Patriots quarterback Tom Brady earned his 14th Pro Bowl selection at age 41, finishing the season with 4,355 passing yards and 29 touchdowns, with only 11 interceptions, while also rushing for 35 yards and two more scores on the ground.[14] These totals made him just the second quarterback in NFL history to amass 70,000 career passing yards and 1,000 rushing yards. His top receiver from the previous season, Brandin Cooks, was traded to the eventual Super Bowl rival Rams, but Julian Edelman, who had missed the previous season with an torn ACL injury, returned to catch 74 receptions for a team-leading 850 yards and six touchdowns, while also returning 20 punts for 154 yards.[15] Other key receivers included Chris Hogan (35 receptions for 553 yards and three touchdowns) and Josh Gordon (40 receptions for 720 yards and three touchdowns), though Gordon would end up leaving the team to focus on his mental health after 11 games when faced with a suspension for violating the league's substance abuse policy. Tight end Rob Gronkowski added 47 receptions for 682 yards and three touchdowns. Meanwhile, the running game featured a dynamic new weapon, rookie halfback Sony Michel, who lead the team with 931 rushing yards and 6 touchdowns, along with veteran James White who racked up 1,176 yards from scrimmage while leading the team in receptions (87) and total touchdowns (12). On special teams, receiver Cordarrelle Patterson returned 23 kickoffs for 663 yards and a touchdown, an average of 28.8 yards per return (third in the NFL), while also catching 21 passes for 247 yards, rushing for 228 yards and scoring four touchdowns on offense.[13]

On defense, defensive end Trey Flowers led the team with 7.5 sacks and also forced three fumbles. Linebacker Kyle Van Noy led the team in total tackles (92), while also recording 3.5 sacks, a forced fumble and two fumble recoveries. In the secondary, safety Duron Harmon lead the team in interceptions for the second year in a row with four, while Pro Bowl cornerback Stephon Gilmore intercepted two passes and forced two fumbles. Safety Patrick Chung also made an impact with 84 total tackles to go with an interception and a fumble recovery.[13] The Patriots secondary also featured twin brothers Jason McCourty and Devin McCourty, who both had an interception each. Devin had 82 tackles, while Jason had 70.[16]

Los Angeles Rams

The Rams finished the 2018 season earning the #2 seed in the NFC, before knocking off the fourth seeded Dallas Cowboys in the divisional round and top seeded New Orleans Saints in the NFC Championship to earn their fourth Super Bowl in franchise history.[17] The Rams went from 2004 to 2016 without recording a winning record. After relocating from St. Louis back to Los Angeles and posting a dismal 4–12 season in 2016, the team's fortunes changed with the hiring of 30-year-old head coach Sean McVay, the youngest head coach in NFL history.[18] Under McVay and second year quarterback Jared Goff, who recovered from a lackluster winless rookie season to record a triple digit passer rating, the Rams improved to an 11–5 record in 2017. Then in 2018, they won their first eight games and finished the year with a 13–3 record, tying the Saints for the best record in the NFC.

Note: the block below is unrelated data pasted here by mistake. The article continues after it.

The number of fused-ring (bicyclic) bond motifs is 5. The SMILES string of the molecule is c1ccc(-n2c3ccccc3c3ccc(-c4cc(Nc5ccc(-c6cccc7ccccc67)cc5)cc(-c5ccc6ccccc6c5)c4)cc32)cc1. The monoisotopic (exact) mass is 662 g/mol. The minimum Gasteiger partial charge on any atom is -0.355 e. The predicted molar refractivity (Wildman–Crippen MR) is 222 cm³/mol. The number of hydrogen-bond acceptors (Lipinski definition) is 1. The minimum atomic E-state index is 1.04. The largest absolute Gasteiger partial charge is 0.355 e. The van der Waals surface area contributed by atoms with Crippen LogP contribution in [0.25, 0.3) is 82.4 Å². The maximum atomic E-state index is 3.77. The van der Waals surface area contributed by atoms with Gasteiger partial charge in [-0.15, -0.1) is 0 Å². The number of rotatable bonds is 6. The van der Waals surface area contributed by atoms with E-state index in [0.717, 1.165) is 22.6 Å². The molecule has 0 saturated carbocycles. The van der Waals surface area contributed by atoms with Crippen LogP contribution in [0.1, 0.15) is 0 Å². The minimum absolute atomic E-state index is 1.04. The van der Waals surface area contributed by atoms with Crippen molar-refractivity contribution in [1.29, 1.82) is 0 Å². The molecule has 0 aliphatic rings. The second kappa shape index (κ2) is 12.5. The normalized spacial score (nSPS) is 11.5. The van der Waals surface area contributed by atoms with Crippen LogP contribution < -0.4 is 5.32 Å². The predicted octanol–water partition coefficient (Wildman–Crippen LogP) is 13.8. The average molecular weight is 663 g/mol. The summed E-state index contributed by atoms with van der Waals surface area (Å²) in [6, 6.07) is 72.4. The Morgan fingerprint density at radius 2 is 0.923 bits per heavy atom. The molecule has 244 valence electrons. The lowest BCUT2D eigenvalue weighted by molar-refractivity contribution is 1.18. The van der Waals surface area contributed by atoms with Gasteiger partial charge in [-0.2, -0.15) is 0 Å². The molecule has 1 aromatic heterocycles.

The Rams offense ranked second in the NFL in both points scored (527) and yards gained (6,738).[19] Goff continued to improve in his third season, setting new career highs in passing yards (4,688, fourth in the NFL), passing touchdowns (32), passer rating (101.1), rushing yards (108) and rushing touchdowns (two). His top receiver was Robert Woods, who caught 86 passes for 1,219 yards and 6 touchdowns. Brandin Cooks, an off-season pickup from the Patriots via trade, also made a big impact with 80 receptions for 1,204 yards and 5 scores. The team's #3 receiver, Cooper Kupp, suffered a season ending injury after catching 40 passes for 566 yards in 8 games, forcing Goff to rely heavily on other targets like Gerald Everett (32 receptions) and Josh Reynolds (29). Pro Bowl running back Todd Gurley was the team's leading rusher with 1,251 yards (fourth in the NFL) and 17 touchdowns, while also catching 59 passes for 580 yards and five more touchdowns. His 17 rushing touchdowns led the league, while his 22 total touchdowns gave him 132 points, fifth in the NFL. Running back C. J. Anderson, who made the Rams his third different team in 2018 after signing up with them in December, also was a key aspect of the running game, finishing the season with 405 yards and leading the team in rushing in both of their playoff victories. On special teams, JoJo Natson returned 26 punts for 280 yards, while kicker Greg Zuerlein made 87.1% of his field goals, including a franchise postseason record 57-yard kick to defeat the Saints in overtime in the NFC championship game.[20]

The Rams defense featured Pro Bowl defensive tackle Aaron Donald, who led the league in sacks with 20.5, as many sacks as the rest of the team combined. He also had 59 tackles (25 for loss), four forced fumbles and two fumble recoveries. Veteran defensive lineman Ndamukong Suh was second on the team with 4.5 sacks, while also getting 59 tackles and recovering two fumbles. Pro Bowl linebacker Cory Littleton led the team in total tackles with 125, while also picking up four sacks, three interceptions and blocking two punts. The Rams also had a strong secondary, led by John Johnson (119 tackles and four interceptions), Marcus Peters (three interceptions), Lamarcus Joyner (78 tackles) and Aqib Talib.[21]

Playoffs